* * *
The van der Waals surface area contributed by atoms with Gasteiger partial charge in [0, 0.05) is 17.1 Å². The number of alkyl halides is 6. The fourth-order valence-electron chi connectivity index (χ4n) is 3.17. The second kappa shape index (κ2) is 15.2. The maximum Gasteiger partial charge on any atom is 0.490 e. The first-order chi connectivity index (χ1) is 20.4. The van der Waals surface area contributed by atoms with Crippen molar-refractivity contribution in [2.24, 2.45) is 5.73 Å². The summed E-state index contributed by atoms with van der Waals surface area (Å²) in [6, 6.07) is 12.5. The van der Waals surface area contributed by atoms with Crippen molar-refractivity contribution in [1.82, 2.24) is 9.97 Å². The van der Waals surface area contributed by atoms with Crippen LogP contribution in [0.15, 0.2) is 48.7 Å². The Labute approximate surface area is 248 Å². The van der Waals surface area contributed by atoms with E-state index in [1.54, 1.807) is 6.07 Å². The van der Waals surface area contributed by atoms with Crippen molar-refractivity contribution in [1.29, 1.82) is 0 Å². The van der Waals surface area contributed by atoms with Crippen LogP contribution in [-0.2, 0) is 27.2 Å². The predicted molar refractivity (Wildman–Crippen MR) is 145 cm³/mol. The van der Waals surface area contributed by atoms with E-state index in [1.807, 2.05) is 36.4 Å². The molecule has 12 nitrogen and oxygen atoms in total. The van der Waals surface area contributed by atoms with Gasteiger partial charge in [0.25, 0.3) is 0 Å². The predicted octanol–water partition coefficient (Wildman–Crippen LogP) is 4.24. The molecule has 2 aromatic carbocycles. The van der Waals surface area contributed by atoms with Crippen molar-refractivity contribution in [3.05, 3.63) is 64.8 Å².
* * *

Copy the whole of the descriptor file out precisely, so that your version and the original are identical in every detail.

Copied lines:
The van der Waals surface area contributed by atoms with Gasteiger partial charge in [0, 0.05) is 17.1 Å². The number of alkyl halides is 6. The fourth-order valence-electron chi connectivity index (χ4n) is 3.17. The second kappa shape index (κ2) is 15.2. The maximum Gasteiger partial charge on any atom is 0.490 e. The first-order chi connectivity index (χ1) is 20.4. The van der Waals surface area contributed by atoms with Crippen molar-refractivity contribution in [2.24, 2.45) is 5.73 Å². The summed E-state index contributed by atoms with van der Waals surface area (Å²) in [6, 6.07) is 12.5. The van der Waals surface area contributed by atoms with Crippen molar-refractivity contribution in [1.82, 2.24) is 9.97 Å². The van der Waals surface area contributed by atoms with Crippen LogP contribution in [0.15, 0.2) is 48.7 Å². The Labute approximate surface area is 248 Å². The van der Waals surface area contributed by atoms with E-state index in [1.54, 1.807) is 6.07 Å². The van der Waals surface area contributed by atoms with Crippen molar-refractivity contribution in [1.29, 1.82) is 0 Å². The van der Waals surface area contributed by atoms with Crippen LogP contribution in [-0.2, 0) is 27.2 Å². The predicted molar refractivity (Wildman–Crippen MR) is 145 cm³/mol. The van der Waals surface area contributed by atoms with E-state index in [1.807, 2.05) is 36.4 Å². The molecule has 12 nitrogen and oxygen atoms in total. The van der Waals surface area contributed by atoms with Gasteiger partial charge in [0.25, 0.3) is 0 Å². The predicted octanol–water partition coefficient (Wildman–Crippen LogP) is 4.24. The molecule has 2 aromatic carbocycles. The van der Waals surface area contributed by atoms with Crippen molar-refractivity contribution in [3.05, 3.63) is 64.8 Å².